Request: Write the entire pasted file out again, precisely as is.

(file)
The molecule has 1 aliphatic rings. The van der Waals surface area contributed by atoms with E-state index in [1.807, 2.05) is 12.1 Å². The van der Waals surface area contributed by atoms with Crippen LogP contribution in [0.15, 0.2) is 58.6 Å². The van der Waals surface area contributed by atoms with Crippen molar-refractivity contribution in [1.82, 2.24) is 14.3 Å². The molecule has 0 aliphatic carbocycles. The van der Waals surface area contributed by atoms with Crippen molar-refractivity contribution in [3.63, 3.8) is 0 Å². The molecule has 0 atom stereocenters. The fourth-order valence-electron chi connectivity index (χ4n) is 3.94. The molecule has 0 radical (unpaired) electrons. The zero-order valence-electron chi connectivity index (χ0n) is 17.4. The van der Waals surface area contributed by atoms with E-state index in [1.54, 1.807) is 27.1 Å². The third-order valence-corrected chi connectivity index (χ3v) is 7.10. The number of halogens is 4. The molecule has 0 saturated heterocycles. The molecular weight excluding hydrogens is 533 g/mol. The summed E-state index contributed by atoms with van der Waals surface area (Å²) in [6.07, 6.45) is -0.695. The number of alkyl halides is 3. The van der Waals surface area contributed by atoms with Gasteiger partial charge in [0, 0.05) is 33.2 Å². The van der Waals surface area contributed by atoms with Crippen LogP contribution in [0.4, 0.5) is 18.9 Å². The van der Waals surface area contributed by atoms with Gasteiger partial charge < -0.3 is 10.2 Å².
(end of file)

The molecule has 1 aliphatic rings. The van der Waals surface area contributed by atoms with E-state index in [1.807, 2.05) is 12.1 Å². The van der Waals surface area contributed by atoms with Crippen LogP contribution in [0.15, 0.2) is 58.6 Å². The van der Waals surface area contributed by atoms with Crippen molar-refractivity contribution in [1.82, 2.24) is 14.3 Å². The molecule has 0 aliphatic carbocycles. The van der Waals surface area contributed by atoms with Crippen molar-refractivity contribution in [3.63, 3.8) is 0 Å². The molecule has 0 atom stereocenters. The fourth-order valence-electron chi connectivity index (χ4n) is 3.94. The molecule has 0 radical (unpaired) electrons. The zero-order valence-electron chi connectivity index (χ0n) is 17.4. The van der Waals surface area contributed by atoms with E-state index in [1.54, 1.807) is 27.1 Å². The third-order valence-corrected chi connectivity index (χ3v) is 7.10. The number of halogens is 4. The molecule has 0 saturated heterocycles. The molecular weight excluding hydrogens is 533 g/mol. The summed E-state index contributed by atoms with van der Waals surface area (Å²) in [6.07, 6.45) is -0.695. The number of alkyl halides is 3. The van der Waals surface area contributed by atoms with Gasteiger partial charge in [0, 0.05) is 33.2 Å². The van der Waals surface area contributed by atoms with Crippen LogP contribution in [0.4, 0.5) is 18.9 Å². The van der Waals surface area contributed by atoms with Gasteiger partial charge < -0.3 is 10.2 Å².